Friday, September 23, 2011

9/22/11 Harley sans Saddle

heh heh heh... If only he was a little smoother in the down transitions....

Harley moseyed from the pasture up to the trailer to get 'dressed'. As I sprayed him with flyspray, he lowered his head further with a heavy sigh. I brushed what appears to be the summer coat beginning to shed out with a sadness. "Keep it up, bugger. You'll get the clippers soon enough you fuzz up too early." I grabbed the western pad, and stuck my bareback pad on top of it. cushion, ladies.. you know what I mean?

Out to the arena. Ten minutes free longe, expecting any kind of goofyness, but I got none. Neck stretcher longe, with great results. He was lazy, and had no intentions on moving out in the stretcher without push push from me. Took him to the mounting block, added reins, helmet, and made sure the pad cinch was tight. Off we go.

I gathered up the reins immediately, mostly out of curiosity. Did he learn from the week before, when I started instantly on working walk to free walk transitions? Yes on the working walk, not so much on the free walk. It took a good deal of working walk before he stretched down, which I immediately rewarded with longer reins. Even that didn't last but 3/4 of a circle before he lifted back up again. Blech. More do be done there.

Our work went straightaway into transitions. Walk/Halt/Walk was very nice. The best I've ridden on him yet, in fact. Walk/Trot/Walk, eh, it's getting there. Surprising to me, left is better than right. Heading right, he hops UP into the trot, lifting his front end instead of pushing from behind.

In the trot, I found a gap in my own balance (perhaps the reasoning for his right trot transitions being yucky). As he went into trot left, I was able to post easily, and sit with minimal concentration. When Harley went into trot right, I nearly came off, legs flapping all around. "Yikes, Har, Looks like Momma has some work to do here, too. Bear with me, baby." After a circle or so, I realized I wasn't sitting centered, and my legs weren't evenly stretched down. Forced some posting trot right, and some direction changes, and then things finally evened out. Sheez.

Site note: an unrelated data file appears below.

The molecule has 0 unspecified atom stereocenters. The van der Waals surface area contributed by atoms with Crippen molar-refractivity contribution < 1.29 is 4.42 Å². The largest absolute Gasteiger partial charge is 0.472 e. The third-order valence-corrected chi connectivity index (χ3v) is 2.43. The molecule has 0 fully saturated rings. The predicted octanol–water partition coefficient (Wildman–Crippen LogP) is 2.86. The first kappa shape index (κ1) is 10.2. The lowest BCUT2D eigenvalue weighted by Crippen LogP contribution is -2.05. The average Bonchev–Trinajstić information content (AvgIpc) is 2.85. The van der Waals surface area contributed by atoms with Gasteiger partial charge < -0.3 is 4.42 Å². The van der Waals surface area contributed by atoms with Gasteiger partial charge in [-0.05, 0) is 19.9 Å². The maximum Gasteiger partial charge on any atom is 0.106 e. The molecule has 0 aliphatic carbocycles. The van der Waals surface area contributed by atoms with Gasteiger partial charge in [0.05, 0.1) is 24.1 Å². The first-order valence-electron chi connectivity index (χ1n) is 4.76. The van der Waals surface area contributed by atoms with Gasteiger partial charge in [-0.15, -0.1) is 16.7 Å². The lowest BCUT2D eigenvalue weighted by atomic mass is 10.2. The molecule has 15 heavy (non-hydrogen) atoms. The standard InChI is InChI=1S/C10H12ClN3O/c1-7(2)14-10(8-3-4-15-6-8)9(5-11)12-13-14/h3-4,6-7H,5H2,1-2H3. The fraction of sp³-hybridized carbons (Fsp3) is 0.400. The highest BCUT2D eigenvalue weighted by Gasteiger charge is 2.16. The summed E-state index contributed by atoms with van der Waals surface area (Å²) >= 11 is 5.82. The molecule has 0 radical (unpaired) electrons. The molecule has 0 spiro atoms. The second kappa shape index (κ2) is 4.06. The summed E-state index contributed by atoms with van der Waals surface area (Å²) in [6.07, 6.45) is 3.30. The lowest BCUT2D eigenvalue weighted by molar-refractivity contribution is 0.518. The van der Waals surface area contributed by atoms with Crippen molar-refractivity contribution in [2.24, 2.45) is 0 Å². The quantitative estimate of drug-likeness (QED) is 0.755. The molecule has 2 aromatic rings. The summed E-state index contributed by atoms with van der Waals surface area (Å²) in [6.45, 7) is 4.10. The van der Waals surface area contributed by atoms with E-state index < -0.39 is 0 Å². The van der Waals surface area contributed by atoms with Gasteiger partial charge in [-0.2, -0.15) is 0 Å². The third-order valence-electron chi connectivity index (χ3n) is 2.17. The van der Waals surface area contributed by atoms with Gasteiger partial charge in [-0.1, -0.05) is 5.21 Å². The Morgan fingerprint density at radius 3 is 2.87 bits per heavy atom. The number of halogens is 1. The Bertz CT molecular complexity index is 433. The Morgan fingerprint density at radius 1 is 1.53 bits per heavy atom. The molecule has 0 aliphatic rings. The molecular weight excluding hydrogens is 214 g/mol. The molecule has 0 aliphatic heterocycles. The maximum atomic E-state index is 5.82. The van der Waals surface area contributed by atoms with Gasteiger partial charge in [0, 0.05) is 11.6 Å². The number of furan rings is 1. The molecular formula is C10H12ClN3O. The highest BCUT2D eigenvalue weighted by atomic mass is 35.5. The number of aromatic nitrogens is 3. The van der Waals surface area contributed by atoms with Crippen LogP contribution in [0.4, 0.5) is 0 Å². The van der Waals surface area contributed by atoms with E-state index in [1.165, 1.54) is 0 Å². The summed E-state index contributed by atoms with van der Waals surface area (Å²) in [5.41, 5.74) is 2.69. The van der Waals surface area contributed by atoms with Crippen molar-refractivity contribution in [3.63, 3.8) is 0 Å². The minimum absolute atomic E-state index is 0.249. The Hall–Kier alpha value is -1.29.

Had I been absolutely convinced Harley's canter down to trot transitions would've been as smooth as his UP transitions normally are, I probably would've ridden canter both ways. However, 75-80% of his down transitions out of canter are a bit bouncy, and usually unless I focus 100%, toss me around in an effort to stay relaxed. Knowing this, I didn't ask for the bareback canter. It's coming, it's on the way, just not yet.

Total working session, about 45-50 minutes. We ended with more working walk to free walk, and some really nice turns on forehand and haunches. Only sticker there.. turn on haunches to the.... right. Yup, right (I had to think about it there, which way I felt dizzy because we did it so much). He'd take one step crossover in front, then move his rear end around, then another step in front. Time to work on it from the ground again, I believe. Turns on forehand, we had 360 in both directions. Turn on haunches headed left, I had 270 before he got wiggly. It's progress for sure.


Kate said...
This comment has been removed by the author.
Kate said...

Sorry, apparently I can't type. That first comment was supposed to say:
I've yet to canter my mare bareback. She's got a BIG trot when she wants to, and I just don't think it's fair to put her through me flapping about like a rag doll. She's a wee bit too sensitive to endure that. I do however love a good bareback ride. In my opinion, it really emphasizes the nuances of what you need to be working on. It sounds like Harley's doing well.

Dressage Person said...

Hey there!

Just wondering if you've heard of 'action-reaction' for getting your horse to stretch down? I used to ride a terrible mare that wouldn't take ANY contact (head straight in the air - no way was she putting it down nicely just because and if you used any gadgets would throw you off). Action-reaction has turned her into a pro stretcher. Let me know if you're interested. It's a french dressage thing. Worked super quickly and didn't involve any weird tricks/pulling/side reins/other things I don't advocate.